July 6th 2015 marked the beginning of the merger between Heinz and Kraft, making the newly formed KHC. The merger, supposed to help the company make more money, has done just that.
The newly formed KHC let go of 2,500 jobs in the U.S. and Canada. 700 of those jobs from the headquarters in Northfield, Illinois which only has about 1,900 employees.
The company is not specific about where the other cuts will take place. They did however comment saying that the jobs were all salary jobs. They announced that there would be no cuts with the factory workers.
This merger was engineered by Warren Buffett’s Berkshire Hathaway and 3G. They are known for shrewd cost controls in the business world. The merge also leaves Bernardo Hees, a 3G partner, the CEO of KHC.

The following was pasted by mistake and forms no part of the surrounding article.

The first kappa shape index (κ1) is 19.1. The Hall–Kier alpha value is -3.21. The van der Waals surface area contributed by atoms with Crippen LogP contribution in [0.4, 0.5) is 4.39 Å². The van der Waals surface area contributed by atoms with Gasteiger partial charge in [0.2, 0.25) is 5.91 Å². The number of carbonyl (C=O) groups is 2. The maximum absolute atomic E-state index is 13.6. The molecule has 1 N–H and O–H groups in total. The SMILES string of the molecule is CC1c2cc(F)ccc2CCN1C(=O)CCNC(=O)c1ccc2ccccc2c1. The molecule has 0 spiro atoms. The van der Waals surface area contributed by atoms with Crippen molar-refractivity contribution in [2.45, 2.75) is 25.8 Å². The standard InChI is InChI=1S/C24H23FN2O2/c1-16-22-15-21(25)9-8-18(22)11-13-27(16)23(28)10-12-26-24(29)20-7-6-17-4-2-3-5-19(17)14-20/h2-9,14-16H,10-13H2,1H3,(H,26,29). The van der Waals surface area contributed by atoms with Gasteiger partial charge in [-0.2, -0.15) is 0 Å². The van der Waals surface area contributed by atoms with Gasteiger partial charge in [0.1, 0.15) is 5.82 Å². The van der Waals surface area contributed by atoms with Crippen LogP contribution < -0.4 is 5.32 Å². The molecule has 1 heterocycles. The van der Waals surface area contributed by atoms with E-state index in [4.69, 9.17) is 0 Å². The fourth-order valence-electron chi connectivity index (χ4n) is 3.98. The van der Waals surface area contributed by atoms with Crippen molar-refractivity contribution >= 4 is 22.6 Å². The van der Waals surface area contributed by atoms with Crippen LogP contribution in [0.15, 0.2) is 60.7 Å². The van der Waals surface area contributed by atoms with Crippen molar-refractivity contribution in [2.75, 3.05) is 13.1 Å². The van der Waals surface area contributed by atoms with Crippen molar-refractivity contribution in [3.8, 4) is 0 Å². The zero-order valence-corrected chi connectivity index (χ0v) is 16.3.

Executives say they expect to save $1.5 billion in annual costs by 2017. Mullen said the job cuts are part of the company’s process of integrating the two businesses and “designing our new organization.”
He continued with a stereotypical business response, “This new structure eliminates duplication to enable faster decision making, increased accountablility and accelerated growth.”
He added that the saving will free up money to invest back into the company’s products. Mullens also said that the affected employees will get a severance. The benefits will last at least six months.
In a memo dated on July 13th, Hees outlined provisional measures. The company cut unnecessary spending by instructing employees to print on both sides of paper and by reusing office supplies like binders and file folders.
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